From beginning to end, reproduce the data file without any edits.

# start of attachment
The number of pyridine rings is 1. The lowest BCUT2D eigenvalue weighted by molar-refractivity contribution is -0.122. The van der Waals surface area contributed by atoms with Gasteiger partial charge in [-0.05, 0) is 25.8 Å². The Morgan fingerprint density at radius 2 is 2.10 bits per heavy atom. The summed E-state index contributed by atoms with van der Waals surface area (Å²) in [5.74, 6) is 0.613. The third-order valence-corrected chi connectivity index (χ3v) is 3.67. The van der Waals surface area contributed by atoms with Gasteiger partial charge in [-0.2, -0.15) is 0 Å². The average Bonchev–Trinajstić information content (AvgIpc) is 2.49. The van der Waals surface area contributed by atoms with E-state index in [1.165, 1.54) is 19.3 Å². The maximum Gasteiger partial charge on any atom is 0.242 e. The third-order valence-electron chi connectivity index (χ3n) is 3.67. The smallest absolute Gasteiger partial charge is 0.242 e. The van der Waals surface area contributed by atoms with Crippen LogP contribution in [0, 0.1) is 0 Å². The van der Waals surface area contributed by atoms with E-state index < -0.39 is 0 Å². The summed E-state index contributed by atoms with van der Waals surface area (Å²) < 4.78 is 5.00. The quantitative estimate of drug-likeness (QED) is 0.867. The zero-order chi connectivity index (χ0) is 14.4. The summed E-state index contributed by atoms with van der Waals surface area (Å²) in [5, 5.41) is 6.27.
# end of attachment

The number of pyridine rings is 1. The lowest BCUT2D eigenvalue weighted by molar-refractivity contribution is -0.122. The van der Waals surface area contributed by atoms with Gasteiger partial charge in [-0.05, 0) is 25.8 Å². The Morgan fingerprint density at radius 2 is 2.10 bits per heavy atom. The summed E-state index contributed by atoms with van der Waals surface area (Å²) in [5.74, 6) is 0.613. The third-order valence-corrected chi connectivity index (χ3v) is 3.67. The van der Waals surface area contributed by atoms with Gasteiger partial charge in [-0.2, -0.15) is 0 Å². The average Bonchev–Trinajstić information content (AvgIpc) is 2.49. The van der Waals surface area contributed by atoms with E-state index in [1.165, 1.54) is 19.3 Å². The maximum Gasteiger partial charge on any atom is 0.242 e. The third-order valence-electron chi connectivity index (χ3n) is 3.67. The smallest absolute Gasteiger partial charge is 0.242 e. The van der Waals surface area contributed by atoms with Crippen LogP contribution in [0, 0.1) is 0 Å². The van der Waals surface area contributed by atoms with E-state index < -0.39 is 0 Å². The summed E-state index contributed by atoms with van der Waals surface area (Å²) < 4.78 is 5.00. The quantitative estimate of drug-likeness (QED) is 0.867. The zero-order chi connectivity index (χ0) is 14.4. The summed E-state index contributed by atoms with van der Waals surface area (Å²) in [5, 5.41) is 6.27.